I am currently reading a book which I had heard a lot about but had never read. One of the reasons that I hadn't made time to read it before now is that I had heard that it is a book about building relationships and networking which are two things that I tend to do quite well. To describe this book as being "about networking" is like saying that Pope is a guy who goes to church a lot. That is to say that a description as simplistic as "networking" sells this book short. The book is called Never Eat Alone by Keith Ferrazzi and it is really worth your time to read it even if you are an extrovert or a skilled networker.
I won't summarize the entire book here but I will tell you about one chapter that I found particularly insightful. Chapter 18 is entitled Health, Wealth, and Children. Mr. Ferrazzi posits that health, building and maintaining wealth, and family are the three things that are universally important to every person you will meet. Those issues are common denominators that define each of us.
The chapter details some personal examples of times that Mr. Ferrazzi has turned simple business relationships into loyal friendships by supporting someone else's health, wealth, or family issues. Helping the child of a business associate to get a coveted internship, referring a person whose child has cancer to a world renowned doctor, or referring a job seeker to a personal contact in the field of his/her dreams. These are all things that Mr. Ferrazzi has done that have helped him to build lifelong friends and colleagues.
As I was reading the book I thought of times when I have taken the opportunity to help someone simply because I could and about the relationships those acts of kindness have helped me to build. In the 1990's I spent about a year and a half as the Director of Recruiting for a Big 4 Accounting firm's Illinois practice. I recall a young man whom I met when we were recruiting at a Big 10 school. He was a finance and accounting double major with a 4.0, good extracurriculars, and wonderful interpersonal skills. I really enjoyed meeting him and, of course, he was one of our top picks to join the firm.
I developed a good rapport with this candidate and he told me that his dream job was Investment Banking rather than Public Accounting. We had more than enough top tier candidates to fill all of our job openings so attracting this particular candidate to the firm wasn't going to make or break our recruiting season. Furthermore, if this candidate was dreaming of a career other than the one we were offering I figured that there was a better than average chance that he wouldn't stay the firm very long.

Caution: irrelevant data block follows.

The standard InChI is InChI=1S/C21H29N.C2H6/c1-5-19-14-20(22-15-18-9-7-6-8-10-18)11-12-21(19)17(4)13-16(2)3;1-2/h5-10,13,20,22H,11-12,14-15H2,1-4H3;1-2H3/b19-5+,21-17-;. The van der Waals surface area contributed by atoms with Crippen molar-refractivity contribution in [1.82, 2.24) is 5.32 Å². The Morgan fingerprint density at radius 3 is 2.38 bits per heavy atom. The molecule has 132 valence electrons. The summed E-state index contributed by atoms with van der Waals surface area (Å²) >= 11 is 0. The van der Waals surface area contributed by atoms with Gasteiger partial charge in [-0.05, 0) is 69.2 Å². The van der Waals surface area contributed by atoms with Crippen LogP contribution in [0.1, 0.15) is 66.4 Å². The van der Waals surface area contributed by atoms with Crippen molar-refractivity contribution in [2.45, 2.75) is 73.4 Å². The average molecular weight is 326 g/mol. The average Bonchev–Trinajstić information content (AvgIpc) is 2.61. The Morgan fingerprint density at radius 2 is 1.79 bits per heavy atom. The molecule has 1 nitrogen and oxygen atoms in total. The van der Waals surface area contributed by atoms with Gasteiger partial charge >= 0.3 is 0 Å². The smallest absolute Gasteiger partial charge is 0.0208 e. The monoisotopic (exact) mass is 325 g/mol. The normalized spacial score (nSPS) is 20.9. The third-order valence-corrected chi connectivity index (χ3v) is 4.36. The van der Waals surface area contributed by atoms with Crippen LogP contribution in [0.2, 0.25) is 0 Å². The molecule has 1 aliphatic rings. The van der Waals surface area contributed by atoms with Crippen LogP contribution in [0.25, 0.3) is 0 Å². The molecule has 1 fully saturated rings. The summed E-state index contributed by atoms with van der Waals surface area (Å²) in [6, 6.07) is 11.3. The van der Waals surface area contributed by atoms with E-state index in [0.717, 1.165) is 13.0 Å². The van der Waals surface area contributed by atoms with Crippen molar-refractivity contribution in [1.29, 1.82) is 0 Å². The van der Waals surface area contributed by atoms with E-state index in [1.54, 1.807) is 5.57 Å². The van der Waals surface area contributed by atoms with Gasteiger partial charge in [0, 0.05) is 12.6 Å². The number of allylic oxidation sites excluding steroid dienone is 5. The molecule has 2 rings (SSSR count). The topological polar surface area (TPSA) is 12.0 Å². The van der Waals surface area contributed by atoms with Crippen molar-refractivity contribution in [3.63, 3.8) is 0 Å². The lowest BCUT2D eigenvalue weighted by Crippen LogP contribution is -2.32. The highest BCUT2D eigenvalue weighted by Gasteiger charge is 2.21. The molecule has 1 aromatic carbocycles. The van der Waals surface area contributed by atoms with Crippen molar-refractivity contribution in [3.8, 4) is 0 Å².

I could have done the easy thing which was to make him an offer and see if he took it. Or, I could have simply not offered him the job because he had told me that his career aspirations lay elsewhere. I didn't do either of those things. Instead I picked up the phone and called a friend of mine at an elite, privately held investment bank in Chicago and told him about this wonderful candidate. Long story short this candidate wound up getting an offer (which he accepted) from the investment bank. I helped two people by making that phone call and I solidified two friendships.
My business has been built upon a foundation of friendships that I developed long before I ever even thought of starting Ultimate Resumes. In fact I used to write resumes for free for great job candidates whose resumes sold them a little short. I helped a lot of people to get interviews for great jobs that way and most of those people were very appreciative of my efforts on their behalf. I have built many friendships by listening to other people and paying attention to what they want and need. When you can help someone to achieve his/her goals you will build a meaningful friendship for life.
Make acts of consideration and kindness part of your life. I have found that when I am having a bad day if I can do a favor for someone, cheer someone else up, or bestow a random act of kindness it makes me feel better. What can you do to help someone in your network with health, wealth or family issues? If you think about that question whenever you meet someone new or the next time you talk to a colleague you may find there are some great opportunities for you to help someone with an issue of great importance to him or her. Make this a way of life and great things are sure to happen for you.
Oh, and don't forget to read Never Eat Alone...it's uplifting, insightful, and completely worth your time.
This CollegeRecruiter.com Blogswap article is courtesy of Recruiting.com at and CollegeRecruiter.com, a leading site for college students and recent graduates who are searching for internships and entry level jobs.